Senior Abigail Rawlinson is April’s Artist of the Month


“I signed up to do the gender equality SDG because that’s something that is very personal to me,” Rawlinson said. “I chose to do it because during my junior year I did an art project for art class where I illustrated the gender inequality in politics around the world, and I thought the research that I did for that project could work in the summit.”

At 18 months of age, Abigail Rawlinson remembers taking art classes with her mom. Now 18-years-old, and a Jesuit senior, Rawlinson reflects on the progress she has made during her art journey. 

In elementary school, Rawlinson was required to take an art class. However, she was unsatisfied with just once-a-week lessons. In middle school, Rawlinson began practicing with an art tutor outside of school.

“I started taking private lessons with one of the art teachers at my school, and she really helped me elevate my skills,” Rawlinson said. “With her, I was able to expand beyond what I was learning in the curriculum at my school.”

Rawlinson applied to the Art One Program at Jesuit, taught by Sascha Manning, under the direction of her middle school art teacher.

“My experience [in the Art Program] has been very positive,” Rawlinson said. “The emphasis on learning different media, not just painting and drawing, has impacted me as an artist.”

This year, Rawlinson has decided to take Art Four as an independent study in order to continue in her language studies, as well as cultivate her artistic abilities.

When asked what her favorite project has been, Rawlinson discussed the medium in which she is most recognized: printmaking: the art of carving an image into a block of linoleum, and “stamping” it onto a surface with special ink.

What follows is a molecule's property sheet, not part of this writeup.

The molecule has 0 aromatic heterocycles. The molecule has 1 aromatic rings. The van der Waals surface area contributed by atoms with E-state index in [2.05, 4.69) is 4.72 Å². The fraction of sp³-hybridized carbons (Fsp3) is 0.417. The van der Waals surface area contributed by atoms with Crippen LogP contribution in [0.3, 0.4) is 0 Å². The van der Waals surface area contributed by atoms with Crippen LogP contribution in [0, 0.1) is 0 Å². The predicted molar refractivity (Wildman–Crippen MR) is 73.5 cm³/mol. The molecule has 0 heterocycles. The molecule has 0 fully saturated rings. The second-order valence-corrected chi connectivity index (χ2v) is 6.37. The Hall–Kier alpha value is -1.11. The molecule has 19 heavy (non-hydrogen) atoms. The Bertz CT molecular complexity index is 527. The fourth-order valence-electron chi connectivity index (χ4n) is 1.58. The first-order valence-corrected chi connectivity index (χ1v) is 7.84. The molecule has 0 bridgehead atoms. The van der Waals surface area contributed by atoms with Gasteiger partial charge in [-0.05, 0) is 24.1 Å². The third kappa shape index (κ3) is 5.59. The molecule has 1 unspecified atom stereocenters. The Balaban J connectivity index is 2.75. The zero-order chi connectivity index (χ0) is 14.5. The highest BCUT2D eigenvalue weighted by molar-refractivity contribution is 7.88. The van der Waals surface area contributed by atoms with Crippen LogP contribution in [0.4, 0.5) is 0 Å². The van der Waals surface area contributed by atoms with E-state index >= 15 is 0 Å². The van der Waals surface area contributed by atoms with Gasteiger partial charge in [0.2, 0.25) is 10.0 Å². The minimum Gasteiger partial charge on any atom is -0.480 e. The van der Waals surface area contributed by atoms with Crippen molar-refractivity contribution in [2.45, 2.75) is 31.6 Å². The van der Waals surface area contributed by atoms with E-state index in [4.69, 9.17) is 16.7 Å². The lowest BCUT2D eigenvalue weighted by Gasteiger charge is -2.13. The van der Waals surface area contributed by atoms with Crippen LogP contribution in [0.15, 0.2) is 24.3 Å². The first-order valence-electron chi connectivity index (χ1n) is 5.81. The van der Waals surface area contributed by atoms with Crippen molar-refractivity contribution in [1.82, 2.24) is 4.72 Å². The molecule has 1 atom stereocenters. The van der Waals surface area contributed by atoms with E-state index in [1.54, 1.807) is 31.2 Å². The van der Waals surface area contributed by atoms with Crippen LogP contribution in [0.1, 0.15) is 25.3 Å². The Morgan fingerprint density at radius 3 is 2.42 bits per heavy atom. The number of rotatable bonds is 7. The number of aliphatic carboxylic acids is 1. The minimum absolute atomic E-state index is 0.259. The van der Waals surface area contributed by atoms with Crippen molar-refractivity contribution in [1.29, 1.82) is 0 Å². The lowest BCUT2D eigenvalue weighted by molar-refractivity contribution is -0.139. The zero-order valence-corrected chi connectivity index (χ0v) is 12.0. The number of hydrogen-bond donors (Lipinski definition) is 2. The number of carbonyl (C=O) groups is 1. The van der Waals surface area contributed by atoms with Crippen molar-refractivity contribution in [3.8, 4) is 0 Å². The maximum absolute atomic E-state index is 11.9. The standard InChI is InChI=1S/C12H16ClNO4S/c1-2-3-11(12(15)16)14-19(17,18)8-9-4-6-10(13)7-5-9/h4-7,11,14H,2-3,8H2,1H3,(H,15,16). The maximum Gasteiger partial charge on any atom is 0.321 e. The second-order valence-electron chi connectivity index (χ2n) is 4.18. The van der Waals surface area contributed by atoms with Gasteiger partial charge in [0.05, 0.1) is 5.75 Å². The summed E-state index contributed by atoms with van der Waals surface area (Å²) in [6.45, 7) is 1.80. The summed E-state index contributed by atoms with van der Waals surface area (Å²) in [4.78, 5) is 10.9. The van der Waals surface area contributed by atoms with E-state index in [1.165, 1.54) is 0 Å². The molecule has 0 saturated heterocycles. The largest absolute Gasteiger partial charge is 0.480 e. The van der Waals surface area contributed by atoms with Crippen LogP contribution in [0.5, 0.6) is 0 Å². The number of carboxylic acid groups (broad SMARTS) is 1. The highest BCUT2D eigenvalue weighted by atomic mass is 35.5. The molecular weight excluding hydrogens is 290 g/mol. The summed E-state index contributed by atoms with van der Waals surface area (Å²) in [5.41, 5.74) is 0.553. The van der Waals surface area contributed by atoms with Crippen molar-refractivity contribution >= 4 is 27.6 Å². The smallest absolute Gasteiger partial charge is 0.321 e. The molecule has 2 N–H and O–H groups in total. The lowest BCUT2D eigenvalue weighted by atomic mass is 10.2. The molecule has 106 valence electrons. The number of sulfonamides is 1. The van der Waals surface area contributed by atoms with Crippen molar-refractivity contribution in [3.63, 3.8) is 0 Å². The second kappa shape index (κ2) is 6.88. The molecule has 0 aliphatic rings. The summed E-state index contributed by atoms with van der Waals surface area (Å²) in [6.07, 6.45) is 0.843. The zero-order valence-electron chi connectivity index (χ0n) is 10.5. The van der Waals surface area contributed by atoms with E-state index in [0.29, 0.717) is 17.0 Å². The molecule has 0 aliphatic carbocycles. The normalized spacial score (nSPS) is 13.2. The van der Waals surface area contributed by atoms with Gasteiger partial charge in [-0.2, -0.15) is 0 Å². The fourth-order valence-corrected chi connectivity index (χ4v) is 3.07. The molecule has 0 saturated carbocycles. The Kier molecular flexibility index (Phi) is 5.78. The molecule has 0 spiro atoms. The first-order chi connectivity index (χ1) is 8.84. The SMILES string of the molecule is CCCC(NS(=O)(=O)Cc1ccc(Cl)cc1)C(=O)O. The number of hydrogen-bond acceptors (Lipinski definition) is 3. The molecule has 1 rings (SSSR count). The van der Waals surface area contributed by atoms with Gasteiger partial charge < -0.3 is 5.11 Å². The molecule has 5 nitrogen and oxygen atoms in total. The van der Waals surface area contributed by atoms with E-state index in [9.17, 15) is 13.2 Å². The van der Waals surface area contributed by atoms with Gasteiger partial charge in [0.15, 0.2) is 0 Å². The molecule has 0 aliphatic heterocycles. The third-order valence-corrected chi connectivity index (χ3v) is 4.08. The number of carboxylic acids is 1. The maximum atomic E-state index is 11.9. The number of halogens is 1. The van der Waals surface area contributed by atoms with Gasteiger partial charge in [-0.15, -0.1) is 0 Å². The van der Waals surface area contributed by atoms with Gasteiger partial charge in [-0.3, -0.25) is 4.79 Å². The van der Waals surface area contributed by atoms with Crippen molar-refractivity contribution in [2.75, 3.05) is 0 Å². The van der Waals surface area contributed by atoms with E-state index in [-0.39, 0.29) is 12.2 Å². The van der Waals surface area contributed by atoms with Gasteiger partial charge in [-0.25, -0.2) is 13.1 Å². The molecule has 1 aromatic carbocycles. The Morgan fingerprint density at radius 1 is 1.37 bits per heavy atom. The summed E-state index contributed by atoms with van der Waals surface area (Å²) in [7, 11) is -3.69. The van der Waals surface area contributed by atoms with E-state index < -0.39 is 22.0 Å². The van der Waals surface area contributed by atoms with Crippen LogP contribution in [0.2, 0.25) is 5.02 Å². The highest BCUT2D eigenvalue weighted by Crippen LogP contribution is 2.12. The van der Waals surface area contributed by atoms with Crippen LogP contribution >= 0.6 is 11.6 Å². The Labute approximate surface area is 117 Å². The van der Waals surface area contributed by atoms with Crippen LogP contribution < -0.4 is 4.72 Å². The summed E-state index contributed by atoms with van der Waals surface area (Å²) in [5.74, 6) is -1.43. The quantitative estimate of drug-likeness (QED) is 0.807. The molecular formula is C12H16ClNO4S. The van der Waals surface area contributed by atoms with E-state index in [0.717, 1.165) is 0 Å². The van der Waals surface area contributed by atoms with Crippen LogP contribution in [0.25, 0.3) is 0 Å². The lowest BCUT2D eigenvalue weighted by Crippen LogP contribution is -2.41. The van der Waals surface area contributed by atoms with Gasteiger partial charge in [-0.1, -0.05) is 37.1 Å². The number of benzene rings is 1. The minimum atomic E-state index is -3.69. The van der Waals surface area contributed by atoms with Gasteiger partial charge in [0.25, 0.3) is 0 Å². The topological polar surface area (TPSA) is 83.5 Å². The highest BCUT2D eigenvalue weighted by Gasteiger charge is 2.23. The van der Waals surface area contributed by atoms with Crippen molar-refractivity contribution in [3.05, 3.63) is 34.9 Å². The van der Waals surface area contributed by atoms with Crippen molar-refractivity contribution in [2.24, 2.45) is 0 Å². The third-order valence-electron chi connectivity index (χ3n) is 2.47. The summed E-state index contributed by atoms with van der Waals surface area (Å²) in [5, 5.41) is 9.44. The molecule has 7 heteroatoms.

“This past summer, I really dove into printmaking,” Rawlinson said. “I did this giant piece, 24 inches by 36 inches, and it was very intricate and detailed, and I liked how much I had to think while I was working on it. I’m really happy with how it turned out.”

Unsurprisingly, printmaking is Rawlinson’s favorite medium.

“I like how it’s totally different from other mediums in that when you are drawing, you have to focus on places where [the image] is going to be darker, but for printmaking, you have to focus on where [the image] is going to be lighter,” Rawlinson said. “I have to use my brain a lot more when I do printmaking, so it is more enjoyable for me.”

In addition to printmaking, Rawlinson enjoys working with paints and papier machê, and describes her art style as realistic in its own way.

“I don’t really like abstract art,” Rawlinson said. “I like being able to look at a photo or something in front of me, and then recreate it on paper.”

Rawlinson said she draws inspiration from old family photos, and likes to find pieces that have good variations in lights and darks, as well as ones with personal meaning and memory behind them. 

Thanks to the tremendous amount of work she puts into printmaking, Rawlinson garnered herself a Silver Medal and a Silver Medal with Distinction in this year’s Scholastic Art Competition, a national art contest. Rawlinson was one of only 30 people in the country to receive this honor.